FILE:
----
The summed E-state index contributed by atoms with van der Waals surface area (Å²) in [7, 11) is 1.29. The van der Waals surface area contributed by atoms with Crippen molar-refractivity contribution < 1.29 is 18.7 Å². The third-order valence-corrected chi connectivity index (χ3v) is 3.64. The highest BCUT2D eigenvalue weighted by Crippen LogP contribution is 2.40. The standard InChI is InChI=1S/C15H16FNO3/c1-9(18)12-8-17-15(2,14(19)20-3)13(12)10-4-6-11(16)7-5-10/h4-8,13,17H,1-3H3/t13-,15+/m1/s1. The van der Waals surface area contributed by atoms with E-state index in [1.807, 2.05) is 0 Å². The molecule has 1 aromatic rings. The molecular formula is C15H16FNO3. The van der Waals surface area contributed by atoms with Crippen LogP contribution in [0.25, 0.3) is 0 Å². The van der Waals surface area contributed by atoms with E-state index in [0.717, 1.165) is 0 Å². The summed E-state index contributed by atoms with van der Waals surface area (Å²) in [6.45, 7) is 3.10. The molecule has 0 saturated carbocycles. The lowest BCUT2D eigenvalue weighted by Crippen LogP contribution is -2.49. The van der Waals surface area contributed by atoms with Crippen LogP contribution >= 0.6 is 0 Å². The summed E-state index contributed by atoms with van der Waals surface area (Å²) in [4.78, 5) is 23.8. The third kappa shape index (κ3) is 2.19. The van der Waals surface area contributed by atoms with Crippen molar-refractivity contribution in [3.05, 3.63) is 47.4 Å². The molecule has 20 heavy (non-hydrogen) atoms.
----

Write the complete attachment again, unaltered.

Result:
The summed E-state index contributed by atoms with van der Waals surface area (Å²) in [7, 11) is 1.29. The van der Waals surface area contributed by atoms with Crippen molar-refractivity contribution < 1.29 is 18.7 Å². The third-order valence-corrected chi connectivity index (χ3v) is 3.64. The highest BCUT2D eigenvalue weighted by Crippen LogP contribution is 2.40. The standard InChI is InChI=1S/C15H16FNO3/c1-9(18)12-8-17-15(2,14(19)20-3)13(12)10-4-6-11(16)7-5-10/h4-8,13,17H,1-3H3/t13-,15+/m1/s1. The van der Waals surface area contributed by atoms with E-state index in [1.807, 2.05) is 0 Å². The molecule has 1 aromatic rings. The molecular formula is C15H16FNO3. The van der Waals surface area contributed by atoms with Crippen LogP contribution in [0.25, 0.3) is 0 Å². The van der Waals surface area contributed by atoms with E-state index in [0.717, 1.165) is 0 Å². The summed E-state index contributed by atoms with van der Waals surface area (Å²) in [6.45, 7) is 3.10. The molecule has 0 saturated carbocycles. The lowest BCUT2D eigenvalue weighted by Crippen LogP contribution is -2.49. The van der Waals surface area contributed by atoms with Crippen LogP contribution >= 0.6 is 0 Å². The summed E-state index contributed by atoms with van der Waals surface area (Å²) in [4.78, 5) is 23.8. The third kappa shape index (κ3) is 2.19. The van der Waals surface area contributed by atoms with Crippen molar-refractivity contribution in [3.05, 3.63) is 47.4 Å². The molecule has 20 heavy (non-hydrogen) atoms.